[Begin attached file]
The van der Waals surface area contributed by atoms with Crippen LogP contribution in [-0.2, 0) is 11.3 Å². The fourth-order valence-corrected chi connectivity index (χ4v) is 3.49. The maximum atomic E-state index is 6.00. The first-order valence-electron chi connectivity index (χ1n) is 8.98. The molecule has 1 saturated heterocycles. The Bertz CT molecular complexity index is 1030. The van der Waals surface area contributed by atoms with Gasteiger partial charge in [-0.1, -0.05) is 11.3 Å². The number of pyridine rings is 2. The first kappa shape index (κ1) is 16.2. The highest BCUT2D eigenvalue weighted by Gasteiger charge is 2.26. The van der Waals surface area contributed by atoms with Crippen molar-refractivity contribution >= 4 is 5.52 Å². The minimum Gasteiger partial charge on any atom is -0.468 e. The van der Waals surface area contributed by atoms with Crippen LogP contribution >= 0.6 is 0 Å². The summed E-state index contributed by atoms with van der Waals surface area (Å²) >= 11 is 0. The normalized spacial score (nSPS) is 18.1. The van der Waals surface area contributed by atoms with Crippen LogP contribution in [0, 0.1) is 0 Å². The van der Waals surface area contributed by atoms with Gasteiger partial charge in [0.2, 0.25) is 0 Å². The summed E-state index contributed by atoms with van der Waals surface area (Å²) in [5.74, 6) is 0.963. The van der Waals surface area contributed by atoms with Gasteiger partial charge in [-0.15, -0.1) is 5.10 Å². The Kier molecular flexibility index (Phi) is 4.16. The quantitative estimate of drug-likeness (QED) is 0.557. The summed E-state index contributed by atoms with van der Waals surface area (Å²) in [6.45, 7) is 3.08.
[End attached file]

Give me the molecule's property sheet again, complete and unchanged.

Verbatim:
The van der Waals surface area contributed by atoms with Crippen LogP contribution in [-0.2, 0) is 11.3 Å². The fourth-order valence-corrected chi connectivity index (χ4v) is 3.49. The maximum atomic E-state index is 6.00. The first-order valence-electron chi connectivity index (χ1n) is 8.98. The molecule has 1 saturated heterocycles. The Bertz CT molecular complexity index is 1030. The van der Waals surface area contributed by atoms with Gasteiger partial charge in [-0.1, -0.05) is 11.3 Å². The number of pyridine rings is 2. The first kappa shape index (κ1) is 16.2. The highest BCUT2D eigenvalue weighted by Gasteiger charge is 2.26. The van der Waals surface area contributed by atoms with Crippen molar-refractivity contribution >= 4 is 5.52 Å². The minimum Gasteiger partial charge on any atom is -0.468 e. The van der Waals surface area contributed by atoms with Crippen LogP contribution >= 0.6 is 0 Å². The summed E-state index contributed by atoms with van der Waals surface area (Å²) >= 11 is 0. The normalized spacial score (nSPS) is 18.1. The van der Waals surface area contributed by atoms with Crippen LogP contribution in [0, 0.1) is 0 Å². The van der Waals surface area contributed by atoms with Gasteiger partial charge in [0.2, 0.25) is 0 Å². The summed E-state index contributed by atoms with van der Waals surface area (Å²) in [5.74, 6) is 0.963. The van der Waals surface area contributed by atoms with Gasteiger partial charge in [-0.15, -0.1) is 5.10 Å². The Kier molecular flexibility index (Phi) is 4.16. The quantitative estimate of drug-likeness (QED) is 0.557. The summed E-state index contributed by atoms with van der Waals surface area (Å²) in [6.45, 7) is 3.08.